Patients hospitalized for accidental firearm injuries more likely to have a violence-related arrest

Patients hospitalized for accidental firearm injuries more likely to have a violence-related arrest

1. Patients with unintentional or assault-related firearm injuries had a higher incidence of violence-related arrest. 

2. Some firearm injuries classified as accidental may suggest involvement in the cycle of violence.

Evidence Rating Level: 2 (Good)

Study Rundown: The majority of hospitalized nonfatal firearm injuries are due to intentional and interpersonal violence (assault). Effective prevention strategies are therefore critical for reducing the burden of such injuries. In-hospital recovery has been viewed as an important opportunity to provide injured patients with resources to help reduce future violence. These programs typically focus on patients with assault-related firearm injury, rather than accidental injury, as assault-related patients are assumed to be involved in a cycle of interpersonal violence. The authors of this study aimed to examine violence perpetration of patients hospitalized for firearm injury based on intentional and unintentional causes. They observed that patients with unintentional firearm injuries were more likely than those with other unintentional injuries and no injuries to be arrested for a violent crime prior to hospitalization. There are several limitations regarding this study. Primarily, self-inflicted firearm injuries and those of undetermined intent were excluded from the study. Furthermore, race was not taken into account, despite evidence indicating that disadvantaged populations are more likely to be involved in firearm injury. Overall, this study suggests that patients with firearm injuries due to accidental causes may also be involved in the cycle of violence and may also benefit from intervention programs.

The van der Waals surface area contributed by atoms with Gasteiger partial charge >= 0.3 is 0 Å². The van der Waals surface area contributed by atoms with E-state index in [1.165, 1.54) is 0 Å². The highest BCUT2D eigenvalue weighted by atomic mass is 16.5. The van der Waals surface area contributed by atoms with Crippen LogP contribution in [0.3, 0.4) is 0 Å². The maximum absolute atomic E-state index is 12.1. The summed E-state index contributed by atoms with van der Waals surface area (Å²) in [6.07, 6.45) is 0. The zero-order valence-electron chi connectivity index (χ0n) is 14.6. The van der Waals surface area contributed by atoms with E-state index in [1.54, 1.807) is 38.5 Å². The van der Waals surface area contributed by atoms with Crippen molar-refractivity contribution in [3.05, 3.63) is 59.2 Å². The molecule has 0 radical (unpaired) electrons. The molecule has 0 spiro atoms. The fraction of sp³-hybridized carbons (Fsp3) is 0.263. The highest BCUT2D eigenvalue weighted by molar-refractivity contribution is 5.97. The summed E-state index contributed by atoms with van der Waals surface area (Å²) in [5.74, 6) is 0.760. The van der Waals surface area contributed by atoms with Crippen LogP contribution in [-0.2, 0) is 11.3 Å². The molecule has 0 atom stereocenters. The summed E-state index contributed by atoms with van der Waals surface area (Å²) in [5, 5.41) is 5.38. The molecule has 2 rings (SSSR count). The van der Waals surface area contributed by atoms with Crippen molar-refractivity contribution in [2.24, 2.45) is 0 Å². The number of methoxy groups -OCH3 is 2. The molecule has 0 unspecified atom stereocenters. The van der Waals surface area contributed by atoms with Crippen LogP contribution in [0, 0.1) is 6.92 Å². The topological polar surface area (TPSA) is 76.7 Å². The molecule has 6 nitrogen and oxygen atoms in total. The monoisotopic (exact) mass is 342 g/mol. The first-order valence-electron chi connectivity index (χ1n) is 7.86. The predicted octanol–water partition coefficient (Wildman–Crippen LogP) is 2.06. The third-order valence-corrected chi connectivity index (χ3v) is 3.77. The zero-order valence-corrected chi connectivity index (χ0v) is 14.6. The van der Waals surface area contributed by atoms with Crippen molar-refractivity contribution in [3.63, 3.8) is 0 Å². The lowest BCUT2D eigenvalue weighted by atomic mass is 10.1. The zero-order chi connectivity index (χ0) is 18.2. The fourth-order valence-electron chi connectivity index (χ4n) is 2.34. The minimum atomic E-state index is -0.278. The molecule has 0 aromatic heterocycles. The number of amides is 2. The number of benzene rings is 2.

Click to read the study, published today in the Annals of Internal Medicine

Relevant Reading: Firearm-related hospitalization and risk for subsequent violent injury, death, or crime perpetration: a cohort study.

In-Depth [retrospective cohort and case control]: The authors conducted both a case-control and retrospective cohort study to assess violence in patients aged 15 years or older hospitalized for nonfatal firearm injuries, other injuries, or a noninjury reason. A total of 245 343 patients were collectively included in this study. As mentioned, patients with unintentional firearm injuries were more likely than those with other unintentional injuries (n = 62 795, odds ratio [OR], 2.01 [95% CI, 1.31 to 3.09]) and no injuries (n = 172 830; OR, 3.43 [CI, 2.22 to 5.32]) to have been arrested for a violent crime before hospitalization. Additionally, the absolute risk for violence-related arrest after hospitalization discharge was also higher among patients hospitalized for unintentional firearm injuries than other patients. A greater proportion of patients in the firearm injury group compared to the other injury and no injury groups were younger than 40 years (73.3% versus 25.8% and 19.4% respectively).

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